You may, if you wish, incorporate your class presentation into one of your essays. Please note that essays will be held to a somewhat higher standard of rigor, completeness, and polish than presentations – though these criteria will also inform evaluation of the presentations.
Texts: Readings are drawn from four books, on sale at the University Book Store, and a course packet that will be sold at EZ Copy N Print, 4336 University Way NE. The four books are:
John Locke, A Letter Concerning Toleration
John Stuart Mill, On Liberty and The Subjection of Women
Mari Matsuda et al., Words That Wound
Martha Nussbaum, The New Religious Intolerance
Two valuable books that are connected to the course themes and that you may find interesting are Martha Nussbaum, Liberty of Conscience: In Defense of America’s Tradition of Religious Equality (2008), and Timothy Garton Ash, Free Speech: Ten Principles for a Connected World (2016). I will place copies of both books on reserve.
Grading: The course grade is calculated as follows:
First essay: 35%
Second essay: 35%
Academic Integrity: Cheating and plagiarism are offenses against academic integrity and are subject to disciplinary action by the University. Plagiarism is copying someone else’s work and presenting it as your own (by not attributing it to its true source). If you are uncertain what constitutes plagiarism, please ask me. The Political Science/JSIS/LSJ/CHID Writing Center also offers guidance on plagiarism: http://depts.washington.edu/pswrite/forstudents.html.
Students with Disabilities Provisions: If you wish to request academic accommodations due to a disability, please contact the Disability Resources for Students Office (DRS), 011 Mary Gates Hall, firstname.lastname@example.org, or 543-8924. If you have a letter from DRS indicating that you have a disability that requires special accommodations, please present the letter to me.
This schedule is subject to revision.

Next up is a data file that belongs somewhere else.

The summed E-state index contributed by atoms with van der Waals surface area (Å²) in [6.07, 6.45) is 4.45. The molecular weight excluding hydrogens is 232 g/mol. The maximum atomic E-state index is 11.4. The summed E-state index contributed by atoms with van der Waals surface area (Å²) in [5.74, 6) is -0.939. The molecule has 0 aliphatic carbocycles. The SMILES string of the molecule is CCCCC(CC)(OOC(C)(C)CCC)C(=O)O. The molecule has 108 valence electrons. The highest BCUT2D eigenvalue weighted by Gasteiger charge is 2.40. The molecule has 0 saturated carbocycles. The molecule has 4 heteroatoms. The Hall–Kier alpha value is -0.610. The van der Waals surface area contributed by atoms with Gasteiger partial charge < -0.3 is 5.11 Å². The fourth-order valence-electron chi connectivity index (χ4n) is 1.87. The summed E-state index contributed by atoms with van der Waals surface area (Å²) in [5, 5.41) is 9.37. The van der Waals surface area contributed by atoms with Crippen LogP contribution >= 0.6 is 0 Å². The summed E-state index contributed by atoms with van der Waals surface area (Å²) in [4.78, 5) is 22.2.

A star (*) means the reading is in the course packet.
Wed. Sept. 28: Introduction
Mon. Oct. 3: John Locke, Letter Concerning Toleration
Wed. Oct. 5: Locke, Letter Concerning Toleration (continued)
Mon. Oct. 10: *John Rawls, “The Idea of Public Reason Revisited”
Wed. Oct. 12: *Abdullahi An-Na'im, "The Interdependence of Religion, Secularism, and Human Rights – Prospects for Islamic Societies”
Mon. Oct. 17: *Sherbert v. Verner (1963) (excerpts); *Wisconsin v. Yoder (1972)
Wed. Oct. 19: *Employment Division v. Smith (1990) (excerpts); Burwell v. Hobby Lobby (2014) (excerpts)
Mon. Oct. 24: John Stuart Mill, On Liberty, chapters 1 and 2
Wed. Oct. 26: Mill, On Liberty, chapters 3-5
**Fri. Oct. 28. First essay due into Gowen 101 by 4:30 p.m.
Mon. Oct. 31: Mari Matsuda et al., Words that Wound, chapters 1 and 2
Wed. Nov. 2: Mari Matsuda et al., Words that Wound, chapter 3
Mon. Nov. 7: *George Kateb, “The Freedom of Worthless and Harmful Speech”
Wed. Nov. 9: *R.A.V. v. City of St. Paul (1992) (excerpts); Virginia v. Black (2003) (excerpts)
Mon. Nov. 14: *Snyder v. Phelps (2012) (excerpts)
Wed. Nov. 16: *Jytte Klausen, “The Danish Cartoons and Modern Iconoclasm in the Cosmopolitan Muslim Diaspora”
Mon. Nov. 21: *Saba Mahmood, “Religious Reason and Secular Affect: An Incommensurable Divide?”
Wed. Nov. 23: *Andrew March, “Speech and the Sacred”
Mon. Nov. 28: Martha Nussbaum, The New Religious Intolerance, chapters 1-3
Wed. Nov. 30: Martha Nussbaum, The New Religious Intolerance, chapters 4-7
Mon. Dec. 5: Student presentations of 2nd essay drafts
Wed. Dec. 7: Student presentations of 2nd essay drafts
Second essay is due on Monday, December 12, by 4:30 pm, in the main office of the Political Science Department, Gowen 101.